me so with your wild blue eyes. Listen to me. For
twenty years I have sought for you â for twenty years I
have vowed to be revenged. I shall never break that
"Never!" repeated Boatswain, with his proud, firm
voice. "No, never!"
" You shall suffer, I tell you. Your wife and child
RUB OR RUST. 189
shall feed of my bounty â my gold shall dower them.
And you, Boatswain
The wretched man groaned aloud in bitter agony.
" Oh ! you â shall come into these arms a free man !
Your proud head must bow â to rest upon my bosom.
Stand up, Boatswain ! â be a man ! and, if you can find
room in your noble heart for such as I â forgive me :"
Mr. Richard Summerset's voice grew thick with sobs,
and the words could scarce find utterance.
'' Bless you ! bless you ! my noble Dick ! my brave,
brave Dick ! Bless you !"
And they were locked in each other's arms.
Oh ! blessed are the merciful ; for they shall obtain
EUB OR RUST.
Idler, why lie down to die,
Better rub than rust.
Hark ! the lark sings in the sky â
" Die when die thou must !
Day is waking, leaves are shaking,
Better rub than rust."
In the grave there's sleep enoughâ
" Better rub than rust.
Death, perhaps, is hunger-proof,
Die when die thou must ;
Men are mowing, breezes blowing,
Better rub than rust."
He who will not work, shall want ;
Nought for nought is just â
Won't do, must do, when he canH;
" Better rub than rust.
Bees are flying, sloth is dying,
Better rub than rust."
" What is the matter with you to-night, Anna ? Who's
been laying a straw in your path ?"
^' I wish it was only a straw," answered Mrs. ^Maxwell,
taking up her husband's half-playful remark. But it's
worse than that â a foreboding."
" Surely, Anna, you would not dwell on a silly fancy
as long as you have been musing over that one fashion
plate â though ladies generally are supposed to find food
for thought in those enchanted pages. But, I happen
to know that you have your cloak and bonnet, and all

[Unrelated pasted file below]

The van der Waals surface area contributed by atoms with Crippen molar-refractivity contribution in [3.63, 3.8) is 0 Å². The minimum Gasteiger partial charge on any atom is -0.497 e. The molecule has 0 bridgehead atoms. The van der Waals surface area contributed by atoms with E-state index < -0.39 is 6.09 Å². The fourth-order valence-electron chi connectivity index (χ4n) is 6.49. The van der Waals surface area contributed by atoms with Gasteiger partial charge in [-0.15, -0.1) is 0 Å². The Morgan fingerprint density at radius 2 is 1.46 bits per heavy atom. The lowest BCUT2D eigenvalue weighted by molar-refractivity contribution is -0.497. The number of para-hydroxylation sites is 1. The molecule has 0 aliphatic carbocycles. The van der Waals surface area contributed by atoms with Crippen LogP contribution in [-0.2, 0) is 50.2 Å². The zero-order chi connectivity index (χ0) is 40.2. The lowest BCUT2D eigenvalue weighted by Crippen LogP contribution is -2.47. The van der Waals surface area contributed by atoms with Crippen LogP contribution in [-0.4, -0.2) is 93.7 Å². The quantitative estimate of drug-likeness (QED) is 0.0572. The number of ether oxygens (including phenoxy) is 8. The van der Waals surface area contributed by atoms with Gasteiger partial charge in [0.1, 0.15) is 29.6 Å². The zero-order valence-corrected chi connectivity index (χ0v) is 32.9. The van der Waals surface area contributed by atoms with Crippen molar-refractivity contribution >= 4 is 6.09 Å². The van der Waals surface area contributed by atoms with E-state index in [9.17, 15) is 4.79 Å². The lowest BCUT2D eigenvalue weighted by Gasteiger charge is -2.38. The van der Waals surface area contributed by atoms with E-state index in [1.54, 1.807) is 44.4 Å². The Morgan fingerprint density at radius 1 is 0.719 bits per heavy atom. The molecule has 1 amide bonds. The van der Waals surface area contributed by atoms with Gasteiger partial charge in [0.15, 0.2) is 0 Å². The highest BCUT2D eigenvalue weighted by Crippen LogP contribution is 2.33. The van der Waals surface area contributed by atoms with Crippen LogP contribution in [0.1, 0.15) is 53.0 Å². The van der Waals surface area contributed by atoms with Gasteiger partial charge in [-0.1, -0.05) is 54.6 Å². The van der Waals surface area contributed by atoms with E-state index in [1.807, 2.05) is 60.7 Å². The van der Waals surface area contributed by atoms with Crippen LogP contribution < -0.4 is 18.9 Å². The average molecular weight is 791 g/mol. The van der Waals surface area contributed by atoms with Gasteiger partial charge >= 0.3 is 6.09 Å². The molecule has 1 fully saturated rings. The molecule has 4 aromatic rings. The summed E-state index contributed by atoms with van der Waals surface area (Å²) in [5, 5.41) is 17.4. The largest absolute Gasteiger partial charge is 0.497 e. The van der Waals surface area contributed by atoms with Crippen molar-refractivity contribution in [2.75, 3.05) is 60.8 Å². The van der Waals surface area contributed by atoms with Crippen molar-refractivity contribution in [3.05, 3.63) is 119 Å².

that sort of thing."
" Well, if you must have it â the truth is this. One
of these faces has a strong resemblance to Susie Lane,
and that recalled to me her visit this afternoon ; and,
unfortunately, Mrs. Arnot came in."
" How unfortunately ?"
" Why she's been wishing to make her acquaintance
ever since we have been so intimate."
" So much the better, I should think."
''Bear Harry" â Mrs. Maxwell always emphasized the
adjective when she wished to be particularly understood
â " you don't seem to see that I did not wish them to
"I hope you are not selfish, Anna," said Mr. Max-
well, gi-avely. " I thought you were anxious Mrs. Arnot
should go into society now that she has laid aside her
mourning. I think it would be best for her myself."
Mrs. Maxwell was quiet for a moment, and then said,
" I'm not a bit jealous, Harry ; you know it's not at all
my nature â and I really can't say why it is, but I dread
something unpleasant. Perhaps I am vexed a little at
the eagerness with which she offered to improve the
opportunity. Susie, I mean. Almost before Angela
was seated, she said, ' I am so happy to meet you at
last, Mrs. Arnot. I have heard so much of you from
Mrs. Maxwell.' And, then, the moment it could de-
cently be said â she begged, on the strength of her
intimacy with me, that Mrs. Arnot would consider her
" Well, isn't that the way you ladies proceed ?"
" Why, as Mrs. Arnot was comparatively a stranger
in the city, it was right enough for Susie to make the
first advances. Angela had nothing left but to ask her
to call, or I but to ofi'er to go with her some day. You
need not shake your head, Harry. I am not coveting
to keep Mrs. Arnot all to myself."
The truth was, though Mrs. Maxwell did not for a
moment imagine she was trying to deceive her husband,
she did not like to confess to him, that she considered
Miss Susie Lane an unsafe acquaintance to introduce.
Mr. Maxwell had not liked their own intimacy at first, and
she was afraid of reviving old prejudices, whicli she had
striven so zealously to conquer. She was fascinated by